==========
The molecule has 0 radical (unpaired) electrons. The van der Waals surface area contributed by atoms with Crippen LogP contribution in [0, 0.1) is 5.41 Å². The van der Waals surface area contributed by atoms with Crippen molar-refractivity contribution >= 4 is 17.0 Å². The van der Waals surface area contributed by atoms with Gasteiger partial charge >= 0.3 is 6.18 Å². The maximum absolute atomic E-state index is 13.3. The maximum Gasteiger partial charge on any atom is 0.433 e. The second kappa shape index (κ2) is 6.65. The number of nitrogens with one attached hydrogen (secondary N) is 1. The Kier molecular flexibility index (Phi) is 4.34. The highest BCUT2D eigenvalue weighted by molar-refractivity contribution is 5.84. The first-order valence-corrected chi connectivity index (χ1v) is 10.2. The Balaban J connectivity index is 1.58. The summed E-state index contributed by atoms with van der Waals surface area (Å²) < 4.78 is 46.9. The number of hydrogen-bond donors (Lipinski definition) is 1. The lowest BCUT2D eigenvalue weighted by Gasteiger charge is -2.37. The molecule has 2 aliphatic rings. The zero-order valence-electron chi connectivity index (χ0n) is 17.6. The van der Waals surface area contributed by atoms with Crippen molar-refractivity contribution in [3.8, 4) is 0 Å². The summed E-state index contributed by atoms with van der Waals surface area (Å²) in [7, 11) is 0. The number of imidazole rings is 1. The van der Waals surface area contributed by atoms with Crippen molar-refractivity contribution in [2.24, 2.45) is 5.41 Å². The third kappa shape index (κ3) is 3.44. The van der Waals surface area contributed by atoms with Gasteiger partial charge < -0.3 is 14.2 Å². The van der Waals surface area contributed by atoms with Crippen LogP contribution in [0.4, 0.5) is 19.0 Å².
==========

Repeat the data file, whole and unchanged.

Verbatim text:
The molecule has 0 radical (unpaired) electrons. The van der Waals surface area contributed by atoms with Crippen LogP contribution in [0, 0.1) is 5.41 Å². The van der Waals surface area contributed by atoms with Crippen molar-refractivity contribution >= 4 is 17.0 Å². The van der Waals surface area contributed by atoms with Gasteiger partial charge >= 0.3 is 6.18 Å². The maximum absolute atomic E-state index is 13.3. The maximum Gasteiger partial charge on any atom is 0.433 e. The second kappa shape index (κ2) is 6.65. The number of nitrogens with one attached hydrogen (secondary N) is 1. The Kier molecular flexibility index (Phi) is 4.34. The highest BCUT2D eigenvalue weighted by molar-refractivity contribution is 5.84. The first-order valence-corrected chi connectivity index (χ1v) is 10.2. The Balaban J connectivity index is 1.58. The summed E-state index contributed by atoms with van der Waals surface area (Å²) < 4.78 is 46.9. The number of hydrogen-bond donors (Lipinski definition) is 1. The lowest BCUT2D eigenvalue weighted by Gasteiger charge is -2.37. The molecule has 2 aliphatic rings. The zero-order valence-electron chi connectivity index (χ0n) is 17.6. The van der Waals surface area contributed by atoms with Crippen molar-refractivity contribution in [3.8, 4) is 0 Å². The summed E-state index contributed by atoms with van der Waals surface area (Å²) in [7, 11) is 0. The number of imidazole rings is 1. The van der Waals surface area contributed by atoms with Crippen molar-refractivity contribution in [2.24, 2.45) is 5.41 Å². The third kappa shape index (κ3) is 3.44. The van der Waals surface area contributed by atoms with Gasteiger partial charge < -0.3 is 14.2 Å². The van der Waals surface area contributed by atoms with Crippen LogP contribution in [0.4, 0.5) is 19.0 Å².